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Baby deaths: now Gardai probe the Tuam 'mass grave'


Frances Fitzgerald

Frances Fitzgerald

Frances Fitzgerald

TWO senior gardai are to conduct a "fact-finding" mission into the deaths of 796 babies believed to be buried in a mass grave in Tuam, the Sunday Independent has learned.

The officers were appointed on Friday, on foot of a request by Justice Minister Frances Fitzgerald to gather the "facts" behind reports that almost 800 children were buried near a disused septic tank at a mother and babies home that was run by the Bon Secours nuns.

They have been asked to gather all surviving records, including death certificates and the ledgers kept by the mother and baby home until it closed in 1961. Crucially, the officers are also expected to carry out preliminary tests on the site of the suspected mass grave, which lies on the edge of a housing estate in the Galway town.

The exploratory inquiry marks the first step in an official Garda response to the revelations, as yet another religious scandal that was overlooked by Irish authorities for years hit the international headlines.

It follows the discovery by a local historian that 796 babies and infants died at the home, with death certificates citing measles, tuberculosis and malnutrition among the causes. There is no record of the children's burial in cemeteries and locals believe they were dumped beside a septic tank over the years.

The scandal was one of the items discussed at a meeting of the commissioner, assistant commissioners and other senior management in Tallaght on Friday.

A source told the Sunday Independent: "What you are seeing is fact-finding and a preliminary examination to establish the scale of this first. And then they can decide is it necessary to proceed to a full examination of the ground."

They will study ledgers from the home now held by the Child and Family Agency.

The handwritten entries provide scant notes on the dates of admission and discharge of the mother, and some medical notes.

Records from the local authority in Tuam may also be relevant, as the suspected mass grave is near a housing estate developed by the local authority in the 1970s.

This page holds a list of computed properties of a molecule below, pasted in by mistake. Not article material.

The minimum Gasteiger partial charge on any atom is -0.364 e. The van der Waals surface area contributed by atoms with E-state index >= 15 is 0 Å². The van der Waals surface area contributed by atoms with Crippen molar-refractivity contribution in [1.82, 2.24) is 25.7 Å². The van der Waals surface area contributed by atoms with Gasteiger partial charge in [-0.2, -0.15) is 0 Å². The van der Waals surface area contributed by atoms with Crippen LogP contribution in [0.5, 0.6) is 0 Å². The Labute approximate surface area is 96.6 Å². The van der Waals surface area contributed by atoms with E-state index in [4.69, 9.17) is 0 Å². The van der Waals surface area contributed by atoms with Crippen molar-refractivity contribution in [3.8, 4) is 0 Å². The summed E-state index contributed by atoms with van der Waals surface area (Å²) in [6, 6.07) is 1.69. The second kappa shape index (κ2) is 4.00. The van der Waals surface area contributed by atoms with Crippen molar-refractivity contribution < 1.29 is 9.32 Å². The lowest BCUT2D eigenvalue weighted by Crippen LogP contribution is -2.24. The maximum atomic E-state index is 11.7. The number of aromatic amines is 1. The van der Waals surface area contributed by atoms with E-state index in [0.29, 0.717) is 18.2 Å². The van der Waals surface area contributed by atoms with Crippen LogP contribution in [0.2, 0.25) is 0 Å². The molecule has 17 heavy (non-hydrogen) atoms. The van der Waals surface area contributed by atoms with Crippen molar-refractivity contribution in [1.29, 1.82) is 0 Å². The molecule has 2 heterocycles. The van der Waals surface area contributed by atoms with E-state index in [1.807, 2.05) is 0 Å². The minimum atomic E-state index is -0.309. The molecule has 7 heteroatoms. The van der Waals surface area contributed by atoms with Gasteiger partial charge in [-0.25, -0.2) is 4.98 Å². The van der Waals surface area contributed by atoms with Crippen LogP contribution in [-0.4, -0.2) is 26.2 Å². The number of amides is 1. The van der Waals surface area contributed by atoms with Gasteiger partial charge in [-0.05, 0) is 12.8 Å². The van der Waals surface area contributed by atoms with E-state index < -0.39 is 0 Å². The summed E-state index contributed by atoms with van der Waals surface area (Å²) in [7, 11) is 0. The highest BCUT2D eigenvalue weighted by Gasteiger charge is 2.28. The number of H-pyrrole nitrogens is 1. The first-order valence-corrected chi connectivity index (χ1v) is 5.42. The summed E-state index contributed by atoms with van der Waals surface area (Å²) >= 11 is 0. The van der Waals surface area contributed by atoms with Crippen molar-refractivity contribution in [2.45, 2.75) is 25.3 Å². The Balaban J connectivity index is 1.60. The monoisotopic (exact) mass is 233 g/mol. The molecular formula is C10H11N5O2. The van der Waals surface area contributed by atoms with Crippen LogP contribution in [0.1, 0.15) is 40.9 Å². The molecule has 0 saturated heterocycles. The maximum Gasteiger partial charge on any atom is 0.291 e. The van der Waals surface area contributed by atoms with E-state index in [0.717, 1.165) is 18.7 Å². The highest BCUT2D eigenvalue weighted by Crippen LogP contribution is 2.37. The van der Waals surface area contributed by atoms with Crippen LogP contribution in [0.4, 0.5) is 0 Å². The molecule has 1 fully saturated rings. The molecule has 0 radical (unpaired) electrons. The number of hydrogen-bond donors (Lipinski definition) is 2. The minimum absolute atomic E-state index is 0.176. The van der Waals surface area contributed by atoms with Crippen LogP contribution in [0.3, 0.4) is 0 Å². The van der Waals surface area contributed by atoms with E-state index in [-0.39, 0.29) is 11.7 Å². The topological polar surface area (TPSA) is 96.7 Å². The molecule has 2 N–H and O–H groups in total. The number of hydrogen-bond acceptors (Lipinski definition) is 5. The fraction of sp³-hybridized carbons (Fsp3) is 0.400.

A preliminary examination of the site is likely to involve testing a sample of ground for traces of human remains.

They have to be forensically examined to determine whether they are remains of babies who died in the last century or Famine victims from the nineteenth century.

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Gardai told RTE that some bones discovered at the site related to famine deaths.

Sources said it would be difficult to establish whether a crime had occurred, or to identify the victims.

The state forensic anthropologist, Dr Lorraine Buckley, is expected to play a key role in trying to establish the age and details of any remains.

Garda sources said a full-scale inquiry would be fraught with complications, as they had no formal complaint or suspicion of a crime.

Legal sources said gardai could investigate whether the religious order applied for burial licences for the children – a criminal offence at the time – or whether they reported the deaths to the coroner.

Meanwhile, TST, an engineering firm, was this weekend carrying out a subsurface radar examination of the site at the former mother-and-baby home.

But sources admitted the team will not be able to determine if skeletons are at the location or number, but that it will only be searching for 'anomalies' in the soil.

He told the Sunday Independent: "They will be able to tell if the structure of the ground has changed. It would be possible to see the outline of a square of a tomb or a tank or the outline of a cellar.

"With regards to the numbers of skeletons there – they definitely wont be able to answer that. The use of 2D maps and 3D maps will be used to build up an image of what if anything there is underneath the soil."

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